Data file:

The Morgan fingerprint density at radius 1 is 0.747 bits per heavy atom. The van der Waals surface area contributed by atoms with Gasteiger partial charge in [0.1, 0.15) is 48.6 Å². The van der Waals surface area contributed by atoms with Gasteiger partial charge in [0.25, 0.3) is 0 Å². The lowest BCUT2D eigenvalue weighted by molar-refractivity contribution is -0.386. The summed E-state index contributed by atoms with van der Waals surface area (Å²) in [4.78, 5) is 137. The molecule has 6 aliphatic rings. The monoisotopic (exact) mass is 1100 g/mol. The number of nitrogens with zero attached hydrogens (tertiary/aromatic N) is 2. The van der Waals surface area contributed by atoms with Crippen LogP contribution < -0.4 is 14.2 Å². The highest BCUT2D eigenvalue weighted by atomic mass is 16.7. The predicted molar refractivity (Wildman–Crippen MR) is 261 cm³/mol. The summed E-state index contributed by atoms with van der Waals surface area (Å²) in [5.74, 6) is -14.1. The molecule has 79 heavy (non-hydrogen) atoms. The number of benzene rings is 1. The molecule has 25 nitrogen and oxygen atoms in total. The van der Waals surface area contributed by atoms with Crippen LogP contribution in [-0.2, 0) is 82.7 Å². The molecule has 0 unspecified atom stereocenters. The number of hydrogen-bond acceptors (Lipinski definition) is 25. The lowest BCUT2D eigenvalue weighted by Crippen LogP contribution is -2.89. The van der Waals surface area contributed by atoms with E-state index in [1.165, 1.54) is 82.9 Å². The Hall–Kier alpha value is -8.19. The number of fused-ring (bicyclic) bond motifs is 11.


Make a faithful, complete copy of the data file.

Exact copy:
The Morgan fingerprint density at radius 1 is 0.747 bits per heavy atom. The van der Waals surface area contributed by atoms with Gasteiger partial charge in [0.1, 0.15) is 48.6 Å². The van der Waals surface area contributed by atoms with Gasteiger partial charge in [0.25, 0.3) is 0 Å². The lowest BCUT2D eigenvalue weighted by molar-refractivity contribution is -0.386. The summed E-state index contributed by atoms with van der Waals surface area (Å²) in [4.78, 5) is 137. The molecule has 6 aliphatic rings. The monoisotopic (exact) mass is 1100 g/mol. The number of nitrogens with zero attached hydrogens (tertiary/aromatic N) is 2. The van der Waals surface area contributed by atoms with Crippen LogP contribution < -0.4 is 14.2 Å². The highest BCUT2D eigenvalue weighted by atomic mass is 16.7. The predicted molar refractivity (Wildman–Crippen MR) is 261 cm³/mol. The summed E-state index contributed by atoms with van der Waals surface area (Å²) in [5.74, 6) is -14.1. The molecule has 79 heavy (non-hydrogen) atoms. The number of benzene rings is 1. The molecule has 25 nitrogen and oxygen atoms in total. The van der Waals surface area contributed by atoms with Crippen LogP contribution in [-0.2, 0) is 82.7 Å². The molecule has 0 unspecified atom stereocenters. The number of hydrogen-bond acceptors (Lipinski definition) is 25. The lowest BCUT2D eigenvalue weighted by Crippen LogP contribution is -2.89. The van der Waals surface area contributed by atoms with E-state index in [1.165, 1.54) is 82.9 Å². The Hall–Kier alpha value is -8.19. The number of fused-ring (bicyclic) bond motifs is 11.